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Would Crikey pay Doris Lessing?

  • 22 November 2013

British writer and Nobel laureate Doris Lessing died this week at the age of 94. Although I didn't always agree with her, Lessing has been an important figure in my reading life. It's not just her writing I love. The way she lived her life could not be disentangled from how and what she wrote.

As a young woman in South Africa, Lessing abandoned her family, knowing she was not capable of lifelong domesticity. She ran away and engaged in Communist and anti-Apartheid activism, and wrote more than 50 novels. In The Golden Notebook, she wrote 'you simply don't get to be wise, mature, etc., unless you've been a raving cannibal for 30 years or so', which seems to accurately represent Lessing's lifestyle. When she won the Nobel Prize for Literature in 2007, the Swedish Academy described Lessing as 'that epicist of the female experience, who with scepticism, fire and visionary power has subjected a divided civilisation to scrutiny'.

With the awareness of how many choices, and how many risks, people like Lessing take to make the work that they do, I wonder how the value of a life's work could be reduced to the objects they produce. There is a lifetime of human experience that goes into every expression, and this is true of all artists and commentators.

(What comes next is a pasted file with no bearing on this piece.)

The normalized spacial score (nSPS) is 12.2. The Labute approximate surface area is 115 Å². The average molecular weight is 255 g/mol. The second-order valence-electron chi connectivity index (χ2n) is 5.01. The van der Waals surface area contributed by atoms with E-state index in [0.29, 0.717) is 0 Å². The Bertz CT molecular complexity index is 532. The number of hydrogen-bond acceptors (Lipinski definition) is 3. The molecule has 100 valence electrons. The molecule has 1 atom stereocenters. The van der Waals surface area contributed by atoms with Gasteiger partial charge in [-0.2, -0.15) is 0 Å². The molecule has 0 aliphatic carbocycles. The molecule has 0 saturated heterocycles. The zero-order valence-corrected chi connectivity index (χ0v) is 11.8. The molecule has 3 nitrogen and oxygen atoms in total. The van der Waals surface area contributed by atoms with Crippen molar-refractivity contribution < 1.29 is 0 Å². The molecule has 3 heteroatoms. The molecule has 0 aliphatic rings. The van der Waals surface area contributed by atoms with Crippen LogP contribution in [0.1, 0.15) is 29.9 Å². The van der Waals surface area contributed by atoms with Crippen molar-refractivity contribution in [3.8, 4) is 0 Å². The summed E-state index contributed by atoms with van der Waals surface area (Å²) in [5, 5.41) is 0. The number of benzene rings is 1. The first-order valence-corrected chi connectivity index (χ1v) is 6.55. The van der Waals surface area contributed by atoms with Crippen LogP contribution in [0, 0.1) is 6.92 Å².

I think about this when considering the issue of whether writers should be paid for their work. Last week a letter circulated among freelance writers that called out Crikey's new online arts daily, The Daily Review, which despite being a commercial, advertising-driven enterprise, initially proposed no budget for its freelance contributors. The letter articulated that its authors would not contribute their work to the site without payment, and encouraged other writers to do the same.

I was happy to sign, in support of an industrial action which very simply articulated the contractual nature of a market exchange: if work is good enough to sell to advertisers, it's good enough to pay authors for.

The connection between Lessing's death and the Crikey letter is not obvious. It's just that Lessing's life speaks to the profound seriousness with which writers approach their work, the kinds of risks writers take. This seriousness causes a problem when cultural work is undervalued, or not valued at all.

As the object of literary production has slipped into an immaterial sphere (the internet), its value has become ever more difficult to discern. Books and